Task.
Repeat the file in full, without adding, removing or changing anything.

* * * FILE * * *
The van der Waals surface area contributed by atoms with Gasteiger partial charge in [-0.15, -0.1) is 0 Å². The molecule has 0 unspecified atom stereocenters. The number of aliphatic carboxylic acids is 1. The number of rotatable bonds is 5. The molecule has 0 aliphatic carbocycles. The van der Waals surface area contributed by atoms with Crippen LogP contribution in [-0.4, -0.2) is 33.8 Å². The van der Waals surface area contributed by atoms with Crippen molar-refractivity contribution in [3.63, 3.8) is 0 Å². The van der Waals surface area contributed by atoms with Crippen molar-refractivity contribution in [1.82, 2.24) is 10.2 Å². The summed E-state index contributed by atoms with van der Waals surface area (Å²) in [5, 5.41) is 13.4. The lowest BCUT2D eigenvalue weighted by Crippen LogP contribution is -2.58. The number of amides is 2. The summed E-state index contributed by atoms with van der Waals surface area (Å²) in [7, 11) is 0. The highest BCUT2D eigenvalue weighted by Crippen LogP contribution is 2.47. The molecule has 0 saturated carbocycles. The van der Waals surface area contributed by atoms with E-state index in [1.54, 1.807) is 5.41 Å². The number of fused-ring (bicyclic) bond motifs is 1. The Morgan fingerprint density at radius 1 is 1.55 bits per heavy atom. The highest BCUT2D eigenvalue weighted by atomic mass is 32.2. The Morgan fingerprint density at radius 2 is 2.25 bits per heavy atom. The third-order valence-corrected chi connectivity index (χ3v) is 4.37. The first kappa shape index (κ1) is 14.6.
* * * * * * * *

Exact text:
The van der Waals surface area contributed by atoms with Gasteiger partial charge in [-0.15, -0.1) is 0 Å². The molecule has 0 unspecified atom stereocenters. The number of aliphatic carboxylic acids is 1. The number of rotatable bonds is 5. The molecule has 0 aliphatic carbocycles. The van der Waals surface area contributed by atoms with Crippen LogP contribution in [-0.4, -0.2) is 33.8 Å². The van der Waals surface area contributed by atoms with Crippen molar-refractivity contribution in [3.63, 3.8) is 0 Å². The van der Waals surface area contributed by atoms with Crippen molar-refractivity contribution in [1.82, 2.24) is 10.2 Å². The summed E-state index contributed by atoms with van der Waals surface area (Å²) in [5, 5.41) is 13.4. The lowest BCUT2D eigenvalue weighted by Crippen LogP contribution is -2.58. The number of amides is 2. The summed E-state index contributed by atoms with van der Waals surface area (Å²) in [7, 11) is 0. The highest BCUT2D eigenvalue weighted by Crippen LogP contribution is 2.47. The molecule has 0 saturated carbocycles. The van der Waals surface area contributed by atoms with E-state index in [1.54, 1.807) is 5.41 Å². The number of fused-ring (bicyclic) bond motifs is 1. The Morgan fingerprint density at radius 1 is 1.55 bits per heavy atom. The highest BCUT2D eigenvalue weighted by atomic mass is 32.2. The Morgan fingerprint density at radius 2 is 2.25 bits per heavy atom. The third-order valence-corrected chi connectivity index (χ3v) is 4.37. The first kappa shape index (κ1) is 14.6.